Further, FIG. 3 depicts a different embodiment of measuring chamber of a known ionization fire alarm in which likewise a larger portion of the transfer or transport of charges takes place in the region of higher field strength. The radioactive source 3 is applied to the inner electrode 2. Also in this case deposition essentially takes place only outside of the cross-hatched region 7. Further, it will be appreciated that once again the same reference numerals have been used for like or analogous elements, and accordingly, reference numeral 1 represents the outer electrode. The flow of the negative and positive ions is represented by reference numerals 4 and 5 respectively. Just as was the case with the previous prior art embodiment here also in FIG. 2 both electrodes 1 and 2 are coupled with a non-illustrated suitable directcurrent voltage source.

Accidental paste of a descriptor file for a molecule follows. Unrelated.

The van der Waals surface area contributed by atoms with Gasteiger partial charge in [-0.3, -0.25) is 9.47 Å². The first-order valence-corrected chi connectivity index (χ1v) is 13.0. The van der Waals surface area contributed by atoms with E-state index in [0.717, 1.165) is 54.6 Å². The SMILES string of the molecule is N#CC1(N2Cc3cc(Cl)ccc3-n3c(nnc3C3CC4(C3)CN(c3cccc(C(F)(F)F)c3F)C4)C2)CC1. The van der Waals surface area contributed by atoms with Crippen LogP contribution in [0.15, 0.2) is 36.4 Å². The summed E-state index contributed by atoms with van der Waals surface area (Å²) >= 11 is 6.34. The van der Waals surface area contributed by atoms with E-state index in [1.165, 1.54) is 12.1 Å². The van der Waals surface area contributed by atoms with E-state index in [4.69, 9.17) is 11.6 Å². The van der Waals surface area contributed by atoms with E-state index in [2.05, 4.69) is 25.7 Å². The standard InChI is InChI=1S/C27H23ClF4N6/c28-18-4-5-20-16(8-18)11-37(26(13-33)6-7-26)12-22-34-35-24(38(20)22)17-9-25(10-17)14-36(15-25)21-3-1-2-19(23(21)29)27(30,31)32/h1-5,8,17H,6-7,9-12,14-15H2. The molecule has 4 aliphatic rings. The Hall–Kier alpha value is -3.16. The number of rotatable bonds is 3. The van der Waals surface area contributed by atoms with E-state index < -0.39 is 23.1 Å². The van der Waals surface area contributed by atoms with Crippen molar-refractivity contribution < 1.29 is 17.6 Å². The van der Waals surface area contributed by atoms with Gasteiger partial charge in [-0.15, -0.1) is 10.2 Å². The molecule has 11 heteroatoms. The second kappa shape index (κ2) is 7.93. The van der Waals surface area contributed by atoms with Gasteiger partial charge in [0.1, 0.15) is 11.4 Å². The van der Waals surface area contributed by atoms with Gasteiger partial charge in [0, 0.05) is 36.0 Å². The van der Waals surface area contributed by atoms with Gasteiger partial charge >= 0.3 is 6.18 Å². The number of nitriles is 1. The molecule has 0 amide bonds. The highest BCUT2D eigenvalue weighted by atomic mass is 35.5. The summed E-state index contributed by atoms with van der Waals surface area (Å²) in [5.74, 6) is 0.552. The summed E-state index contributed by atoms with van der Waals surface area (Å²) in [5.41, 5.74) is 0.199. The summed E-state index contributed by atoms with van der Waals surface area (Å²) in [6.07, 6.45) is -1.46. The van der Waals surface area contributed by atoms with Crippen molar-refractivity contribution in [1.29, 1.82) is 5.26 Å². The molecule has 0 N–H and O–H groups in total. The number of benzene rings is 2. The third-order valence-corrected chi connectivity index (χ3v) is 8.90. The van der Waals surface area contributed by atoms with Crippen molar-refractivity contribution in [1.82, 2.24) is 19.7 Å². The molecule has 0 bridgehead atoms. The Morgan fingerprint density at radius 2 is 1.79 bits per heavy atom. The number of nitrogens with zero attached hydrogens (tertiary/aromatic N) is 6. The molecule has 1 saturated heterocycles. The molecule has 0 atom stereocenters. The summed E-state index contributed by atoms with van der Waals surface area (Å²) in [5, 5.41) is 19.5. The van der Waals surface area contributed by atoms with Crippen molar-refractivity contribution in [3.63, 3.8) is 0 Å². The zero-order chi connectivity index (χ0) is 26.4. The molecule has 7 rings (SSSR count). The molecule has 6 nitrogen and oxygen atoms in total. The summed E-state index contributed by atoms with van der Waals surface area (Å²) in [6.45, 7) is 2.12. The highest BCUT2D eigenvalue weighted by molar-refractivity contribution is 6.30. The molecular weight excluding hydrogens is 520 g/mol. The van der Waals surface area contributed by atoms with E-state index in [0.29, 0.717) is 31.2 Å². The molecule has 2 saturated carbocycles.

SUMMARY OF THE INVENTION As these examples have demonstrated the available chamber volumes of the presently known ionization fire alarms are only poorly utilized. It is for this reason. that extensive experimentations have been undertaken which have measured the smoke sensitivity of the ionization fire alarm as a function of the electric field strength. Evaluation of the measurement results have verified the theoretical considerations Which were previously explained and, in particular, demonstrated that volume regions of the measuring chamber through which current flows and in which the electric field strength considerably exceeds the value of 5 volts per centimeter, only provide a relatively small contribution to the measuring effect. The reason for this is attributable to the strongly reduced probability of deposition owing to the higher ion velocity. From this it follows that an improved utilization of the volume of the measuring chamber, and therefore, an increased smoke sensitivity can be realized it the transport of charges in the measuring chamber takes place in regions of the chamber space having smaller electric field strengths. Accordingly, the present invention is generally characterized by the fact that there is present an electric field strength of less than 5 volts per centimeter in those regions of the measuring chamber in which the greater portion of the ionization current fiows.